JILAF invited a total of 10 persons (of whom 3 were women) from seven countries (Fiji, China [Hong Kong Special Administrative Region], India, Malaysia, the Philippines, Sri Lanka, and Vietnam) to visit Japan from January 14 to 27. They completed the training program according to schedule. With this invitation team, the final one in the current fiscal year, the total number of invited participants over the fiscal year reached 116 persons.
In a lecture titled “The Role of Trade Unions in Japan and Issues,” the participants deepened their understanding of the history of the Japanese labour movement, economic trends, the present state and issues of Japanese trade unions, and the functions and role of trade unions, including an outline of RENGO (Japanese Trade Union Confederation), the annual spring labour struggle for a better life, and the characteristics of industrial relations in Japan.
In a lecture titled “Labour and Social Security Legislation Supporting the Labour Movement,” they heard an explanation of labour legislation, including the Trade Union Act and Labour Standards Act, the basic principles and general structure of the social security system, the social insurance system, the livelihood protection system, and the second safety net, after which they engaged in lively discussions.
In a visit to the Ministry of Health, Labour, and Welfare, they heard a lecture about Japan’s public insurance system and other topics, after which lively discussions took place.
In a visit to RENGO, they heard about the organizational structure of RENGO, the present state of nonregular workers in Japan, and the campaign policy and specific efforts of the RENGO Center for Nonregular Workers in fiscal 2018–19.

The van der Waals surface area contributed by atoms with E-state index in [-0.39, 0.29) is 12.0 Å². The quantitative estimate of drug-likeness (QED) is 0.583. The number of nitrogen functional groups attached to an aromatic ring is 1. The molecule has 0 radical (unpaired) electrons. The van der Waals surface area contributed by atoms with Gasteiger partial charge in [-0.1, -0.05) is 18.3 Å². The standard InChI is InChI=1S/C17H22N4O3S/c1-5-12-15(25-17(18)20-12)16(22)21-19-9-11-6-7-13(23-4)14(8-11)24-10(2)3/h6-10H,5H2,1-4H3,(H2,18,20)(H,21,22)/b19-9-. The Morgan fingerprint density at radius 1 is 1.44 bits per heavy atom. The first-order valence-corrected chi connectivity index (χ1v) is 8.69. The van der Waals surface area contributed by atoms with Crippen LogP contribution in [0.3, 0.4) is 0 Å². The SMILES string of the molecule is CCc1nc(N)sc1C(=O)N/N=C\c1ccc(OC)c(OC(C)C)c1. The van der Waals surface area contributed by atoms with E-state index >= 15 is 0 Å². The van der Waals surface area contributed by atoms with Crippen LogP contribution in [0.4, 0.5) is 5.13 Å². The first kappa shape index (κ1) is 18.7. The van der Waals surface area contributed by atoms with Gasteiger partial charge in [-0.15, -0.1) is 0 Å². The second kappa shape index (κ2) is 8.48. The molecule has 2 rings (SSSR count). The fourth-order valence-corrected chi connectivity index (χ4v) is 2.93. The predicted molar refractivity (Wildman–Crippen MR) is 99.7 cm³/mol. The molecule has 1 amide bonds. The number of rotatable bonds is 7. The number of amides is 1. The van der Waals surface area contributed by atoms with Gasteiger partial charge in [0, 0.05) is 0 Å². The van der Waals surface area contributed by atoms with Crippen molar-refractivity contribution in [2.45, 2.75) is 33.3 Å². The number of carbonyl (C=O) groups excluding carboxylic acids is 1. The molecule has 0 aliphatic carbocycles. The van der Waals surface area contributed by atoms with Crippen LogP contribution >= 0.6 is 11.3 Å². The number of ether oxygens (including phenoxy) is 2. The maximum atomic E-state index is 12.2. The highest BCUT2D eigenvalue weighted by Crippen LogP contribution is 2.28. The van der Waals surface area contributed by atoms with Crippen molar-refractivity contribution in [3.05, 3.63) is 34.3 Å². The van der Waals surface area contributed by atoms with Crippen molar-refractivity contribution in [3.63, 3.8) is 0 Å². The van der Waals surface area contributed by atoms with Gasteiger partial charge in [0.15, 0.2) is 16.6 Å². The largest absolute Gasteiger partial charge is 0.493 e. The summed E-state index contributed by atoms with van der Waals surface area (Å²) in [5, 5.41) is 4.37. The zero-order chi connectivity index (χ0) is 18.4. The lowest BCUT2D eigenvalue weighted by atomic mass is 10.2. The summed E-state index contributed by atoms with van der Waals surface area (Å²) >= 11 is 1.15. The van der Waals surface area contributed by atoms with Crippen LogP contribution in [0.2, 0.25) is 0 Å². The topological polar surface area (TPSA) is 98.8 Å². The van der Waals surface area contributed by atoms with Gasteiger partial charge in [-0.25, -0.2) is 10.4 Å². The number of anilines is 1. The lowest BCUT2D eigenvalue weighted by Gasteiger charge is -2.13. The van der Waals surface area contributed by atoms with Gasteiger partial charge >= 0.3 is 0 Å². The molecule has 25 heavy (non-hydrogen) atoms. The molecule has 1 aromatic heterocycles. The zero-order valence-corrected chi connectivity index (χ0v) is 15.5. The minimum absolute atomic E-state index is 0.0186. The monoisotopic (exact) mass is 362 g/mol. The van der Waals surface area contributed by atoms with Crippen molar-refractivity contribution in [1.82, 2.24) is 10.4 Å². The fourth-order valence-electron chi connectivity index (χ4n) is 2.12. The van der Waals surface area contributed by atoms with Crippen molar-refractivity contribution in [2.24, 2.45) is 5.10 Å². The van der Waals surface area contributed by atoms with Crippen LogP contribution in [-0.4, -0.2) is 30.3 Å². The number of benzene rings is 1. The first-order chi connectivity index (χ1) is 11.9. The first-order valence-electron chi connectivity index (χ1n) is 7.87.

In a visit to the Japan Productivity Center, the participants received a lecture about the origins of the productivity movement, the productivity movement in Japan, the productivity movement and trade unions, the three guiding principles of the productivity movement, the 5S and kaizen activities, and future issues in the productivity movement, after which they engaged in discussions. (The 5S refer to the Japanese words seiri [tidiness], seiton [orderliness, seiso [cleanliness], seiketsu [standardization], and shitsuke [discipline]. Kaizen means the continuous improvement of shop-floor work and is an effective means of raising productivity.)
In the Exchange of Views on Labour Situation meeting, the participants from each country reported on the labour situation in their own country and issues facing their national centers. There were reports from Fiji about the increase in nonregular employment and the issue of organizing such workers, from Hong Kong about the problem of the ratio of labour agreements being concluded, from India about the response to unorganized workers, from Malaysia about the nonratification of the International Labour Organization’s Convention No. 87, from the Philippines about the proper distribution of the results of productivity improvement, and from Sri Lanka about links between trade unions and political parties.
Common issues for all of the participating countries included expansion of the informal economy and the response of national centers to the rise in the number of informal-sector workers. Through the discussions that followed, the participants in the meeting deepened their understanding of the labour situation in the countries concerned.
In a visit to the Tokushima Prefecture Council of Workers’ Welfare (Rofukukyo), the participants received an explanation of the history of workers’ welfare councils, the job support program, the project to support the independence of destitute people, and the efforts of local life support centers. After that, they inspected a free-of-charge job placement agency and a work-related counseling service.
In the RENGO Tokushima program, on the first day they visited the Tokushima Prefecture Techno School, where they inspected on-site vocational training, including welding, carpentry, and hairdressing.